We will explore the power of stories to change the world. Storytelling is not only entertaining but also a practical tool for communication, empowerment, and leadership. From traditional myth-tellers to the role of storytelling in the modern world, stories are fundamental to being human. How and why do we tell them? How do stories help us navigate our lives? This program offers a foundation in both theory and practice as we explore storytelling and wordplay in a variety of interdisciplinary and professional fields and from diverse cultural, artistic, and social perspectives as we use the art of storytelling to build bridges, cultivate understanding, and create community.
Through guided and supported practice, we will unlock the imaginative and literary skills of the storyteller. We will cultivate stories, strategies, and structures for making change as we practice oral, written, and visual communication skills. As we identify the elements of narrative, we will learn to interpret experiences and frame language and stories that nourish ourselves, our relationships, our communities, and our connection to the natural world. We will examine ways that the media, political, and social structures use stories to shape popular consciousness, and we will trace the development of narratives through spoken-word, poetic, and mnemonic-arts to the technologies of writing, literature, print, and modern media.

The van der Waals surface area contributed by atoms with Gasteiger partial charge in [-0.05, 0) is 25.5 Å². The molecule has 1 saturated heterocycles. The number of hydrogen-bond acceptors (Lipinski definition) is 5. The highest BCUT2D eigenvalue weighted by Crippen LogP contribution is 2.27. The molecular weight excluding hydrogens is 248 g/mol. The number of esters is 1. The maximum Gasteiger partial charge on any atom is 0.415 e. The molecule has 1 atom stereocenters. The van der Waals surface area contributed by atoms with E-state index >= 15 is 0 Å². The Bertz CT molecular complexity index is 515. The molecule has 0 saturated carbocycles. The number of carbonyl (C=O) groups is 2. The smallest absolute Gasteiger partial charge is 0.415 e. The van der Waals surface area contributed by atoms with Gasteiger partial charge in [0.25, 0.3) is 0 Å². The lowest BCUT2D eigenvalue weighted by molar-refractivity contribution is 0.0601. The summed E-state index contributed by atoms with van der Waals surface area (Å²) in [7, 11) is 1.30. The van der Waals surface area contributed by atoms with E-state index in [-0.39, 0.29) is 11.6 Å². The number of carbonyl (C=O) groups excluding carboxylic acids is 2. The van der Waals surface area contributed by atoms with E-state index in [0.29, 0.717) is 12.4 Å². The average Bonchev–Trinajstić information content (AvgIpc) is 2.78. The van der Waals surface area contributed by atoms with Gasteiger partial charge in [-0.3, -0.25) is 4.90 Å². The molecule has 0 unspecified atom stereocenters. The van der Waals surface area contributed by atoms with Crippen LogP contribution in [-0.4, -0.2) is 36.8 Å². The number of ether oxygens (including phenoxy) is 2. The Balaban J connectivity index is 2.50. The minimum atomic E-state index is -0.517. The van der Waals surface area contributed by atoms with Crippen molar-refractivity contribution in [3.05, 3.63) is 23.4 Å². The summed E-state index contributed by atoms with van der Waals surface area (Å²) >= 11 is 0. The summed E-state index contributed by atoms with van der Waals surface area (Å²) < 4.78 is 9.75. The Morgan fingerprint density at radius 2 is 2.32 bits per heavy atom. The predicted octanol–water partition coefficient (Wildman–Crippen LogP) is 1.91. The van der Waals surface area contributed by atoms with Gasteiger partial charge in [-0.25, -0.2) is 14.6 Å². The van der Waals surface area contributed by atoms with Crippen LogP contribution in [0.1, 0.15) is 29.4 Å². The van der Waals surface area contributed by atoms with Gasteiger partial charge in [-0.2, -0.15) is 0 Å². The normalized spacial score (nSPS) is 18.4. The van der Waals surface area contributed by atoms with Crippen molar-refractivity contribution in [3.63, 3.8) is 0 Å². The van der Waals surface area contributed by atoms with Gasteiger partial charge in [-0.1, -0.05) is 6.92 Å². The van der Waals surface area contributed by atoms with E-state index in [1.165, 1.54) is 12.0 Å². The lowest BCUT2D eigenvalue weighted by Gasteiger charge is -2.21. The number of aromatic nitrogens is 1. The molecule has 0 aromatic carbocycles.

Participants will develop stories for oral presentation, craft written narratives, and focus on an area of professional practice, service, or leadership as they explore the uses of storytelling as a practical art for transformation, healing, well-being, education, advocacy, social and organizational change, and community-building, as well as for sustaining cultural and family groups, self-reflection, and entertainment through diverse performance, literary, or technological genres and mediums.
We will also explore how stories function in oral cultures where language and myth are grounded in a relationship between humans and the natural world. From science, to story, to sustainability, to social and environmental resilience, to leadership and community service, participants will share stories in a variety of settings as we ask: How can stories, ancient and modern, help us understand and respond to the challenges we face in a quickly changing world?
Our studies will reach beyond our program as we work with and learn from other communities through activities such as field trips, community events, and collaborations with other programs.
Course Reference Numbers
writing, communication, mythology, media studies, education, leadership, social entrepreneurship
$40 for event, conference, and entrance fees, and for supplies, including supplies and field trip as part of the Procession of the Species, Theater in the Round, or other storytelling, community, performance arts or environmental arts, or culture event.
$40 for an anthology and publication of student writing, and a storytelling DVD of work to be developed and compiled.
There are various 4 credit research and ILC possibilities with this program.
Students can do in-program ILCs or internships in the community for a variety of organizations.